Sometimes gallstones grow large or get stuck in the biliary ducts, tubes that carry bile to the small intestines. The gallbladder will squeeze and spasm trying to force out the bile, causing a painful gallbladder attack (also called biliary colic). A gallbladder attack will usually happen after you’ve eaten a large or fatty meal.
Sometimes gallstones cause the gallbladder to become inflamed, a condition called cholecystitis. (There are other, less common reasons for cholecystitis — such as tumors, infection, and certain diseases — but it’s usually gallstones.) The symptoms of cholecystitis are similar to the symptoms of a gallbladder attack, but they’re typically more severe and last longer.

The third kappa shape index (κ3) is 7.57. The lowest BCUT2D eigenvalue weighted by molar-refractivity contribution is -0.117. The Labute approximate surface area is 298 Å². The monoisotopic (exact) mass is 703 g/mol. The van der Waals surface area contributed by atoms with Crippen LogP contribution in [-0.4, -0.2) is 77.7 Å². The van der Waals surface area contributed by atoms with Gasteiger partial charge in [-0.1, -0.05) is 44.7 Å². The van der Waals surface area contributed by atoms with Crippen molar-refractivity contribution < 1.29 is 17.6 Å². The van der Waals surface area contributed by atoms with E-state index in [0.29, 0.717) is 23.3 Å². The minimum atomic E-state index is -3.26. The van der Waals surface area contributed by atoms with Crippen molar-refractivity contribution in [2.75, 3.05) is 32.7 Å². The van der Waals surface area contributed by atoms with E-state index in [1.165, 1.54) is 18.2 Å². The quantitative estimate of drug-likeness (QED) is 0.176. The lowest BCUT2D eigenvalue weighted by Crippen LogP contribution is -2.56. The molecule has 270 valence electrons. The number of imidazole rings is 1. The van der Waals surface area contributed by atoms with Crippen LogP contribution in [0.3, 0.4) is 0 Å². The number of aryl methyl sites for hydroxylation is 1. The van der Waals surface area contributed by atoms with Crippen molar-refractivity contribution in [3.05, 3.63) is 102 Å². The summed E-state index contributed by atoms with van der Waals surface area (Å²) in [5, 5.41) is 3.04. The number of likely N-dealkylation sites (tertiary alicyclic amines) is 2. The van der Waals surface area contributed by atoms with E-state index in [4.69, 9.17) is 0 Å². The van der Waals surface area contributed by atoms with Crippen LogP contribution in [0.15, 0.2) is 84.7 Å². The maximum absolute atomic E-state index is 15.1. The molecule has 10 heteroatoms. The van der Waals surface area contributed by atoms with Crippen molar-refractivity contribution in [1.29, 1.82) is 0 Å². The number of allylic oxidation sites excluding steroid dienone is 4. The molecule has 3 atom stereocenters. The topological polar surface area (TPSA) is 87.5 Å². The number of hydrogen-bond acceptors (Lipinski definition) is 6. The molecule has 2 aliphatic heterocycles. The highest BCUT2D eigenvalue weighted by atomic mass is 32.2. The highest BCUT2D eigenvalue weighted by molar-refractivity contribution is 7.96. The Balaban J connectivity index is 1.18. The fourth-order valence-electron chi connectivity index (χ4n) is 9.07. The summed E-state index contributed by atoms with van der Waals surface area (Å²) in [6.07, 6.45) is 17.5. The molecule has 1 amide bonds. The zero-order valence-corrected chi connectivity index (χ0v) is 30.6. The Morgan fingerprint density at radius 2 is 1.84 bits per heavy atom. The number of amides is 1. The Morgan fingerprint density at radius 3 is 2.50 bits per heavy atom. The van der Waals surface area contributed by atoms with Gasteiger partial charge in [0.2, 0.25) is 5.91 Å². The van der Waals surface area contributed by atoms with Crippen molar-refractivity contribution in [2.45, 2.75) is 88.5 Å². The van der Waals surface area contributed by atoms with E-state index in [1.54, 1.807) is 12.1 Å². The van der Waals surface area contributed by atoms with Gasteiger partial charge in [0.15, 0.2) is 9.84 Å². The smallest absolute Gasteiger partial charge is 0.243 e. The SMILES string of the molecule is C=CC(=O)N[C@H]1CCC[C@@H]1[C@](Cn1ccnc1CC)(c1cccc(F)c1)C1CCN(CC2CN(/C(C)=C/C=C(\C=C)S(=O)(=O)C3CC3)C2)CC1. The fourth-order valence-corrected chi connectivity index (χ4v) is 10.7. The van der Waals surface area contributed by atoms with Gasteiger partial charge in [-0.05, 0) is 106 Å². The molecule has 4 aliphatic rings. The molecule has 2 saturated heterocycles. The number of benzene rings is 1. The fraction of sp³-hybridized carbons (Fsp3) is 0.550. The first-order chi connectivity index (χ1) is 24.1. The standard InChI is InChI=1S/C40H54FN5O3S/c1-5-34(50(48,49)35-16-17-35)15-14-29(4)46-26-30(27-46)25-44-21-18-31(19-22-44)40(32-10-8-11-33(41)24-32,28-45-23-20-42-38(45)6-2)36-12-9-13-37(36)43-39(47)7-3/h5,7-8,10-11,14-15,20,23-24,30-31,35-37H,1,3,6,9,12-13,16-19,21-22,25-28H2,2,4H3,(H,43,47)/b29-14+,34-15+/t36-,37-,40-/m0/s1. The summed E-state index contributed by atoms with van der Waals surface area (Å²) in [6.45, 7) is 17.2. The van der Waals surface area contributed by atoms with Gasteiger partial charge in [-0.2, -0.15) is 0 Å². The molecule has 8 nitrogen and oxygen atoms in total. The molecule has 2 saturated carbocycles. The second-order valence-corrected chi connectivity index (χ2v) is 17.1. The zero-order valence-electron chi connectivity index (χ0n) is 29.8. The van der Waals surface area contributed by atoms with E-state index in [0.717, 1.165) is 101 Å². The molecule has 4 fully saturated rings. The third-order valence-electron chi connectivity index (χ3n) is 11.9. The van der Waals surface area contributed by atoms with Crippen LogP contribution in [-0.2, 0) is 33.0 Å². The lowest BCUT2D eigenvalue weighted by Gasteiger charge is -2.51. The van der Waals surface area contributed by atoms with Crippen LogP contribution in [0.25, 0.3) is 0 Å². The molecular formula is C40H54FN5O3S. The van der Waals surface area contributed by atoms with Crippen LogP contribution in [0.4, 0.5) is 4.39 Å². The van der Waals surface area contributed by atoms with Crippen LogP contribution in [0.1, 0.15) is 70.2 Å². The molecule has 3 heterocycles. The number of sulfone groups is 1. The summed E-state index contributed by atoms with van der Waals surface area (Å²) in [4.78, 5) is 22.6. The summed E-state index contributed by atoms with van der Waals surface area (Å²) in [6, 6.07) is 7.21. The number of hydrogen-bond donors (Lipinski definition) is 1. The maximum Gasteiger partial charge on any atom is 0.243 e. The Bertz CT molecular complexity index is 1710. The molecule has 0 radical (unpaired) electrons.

The most common symptom of gallbladder problems is pain. It’s usually described as a sharp pain, often felt just under the ribs on the right side or more toward the center. The pain can extend to the upper back or right shoulder. It can sometimes make breathing difficult.
Other possible symptoms of gallbladder issues include:
The MS hug — also known as banding or girdling — is a common symptom of MS. It can feel like a tight band squeezing the chest or ribs. An MS hug can last anywhere from a few seconds to a few days.
There are two possible reasons for an MS hug, and both are the result of nervous system dysfunction. In MS, the immune system attacks the central nervous system, made up of the brain and spinal cord. This can lead to incorrect signals being sent between the brain and other parts of the body.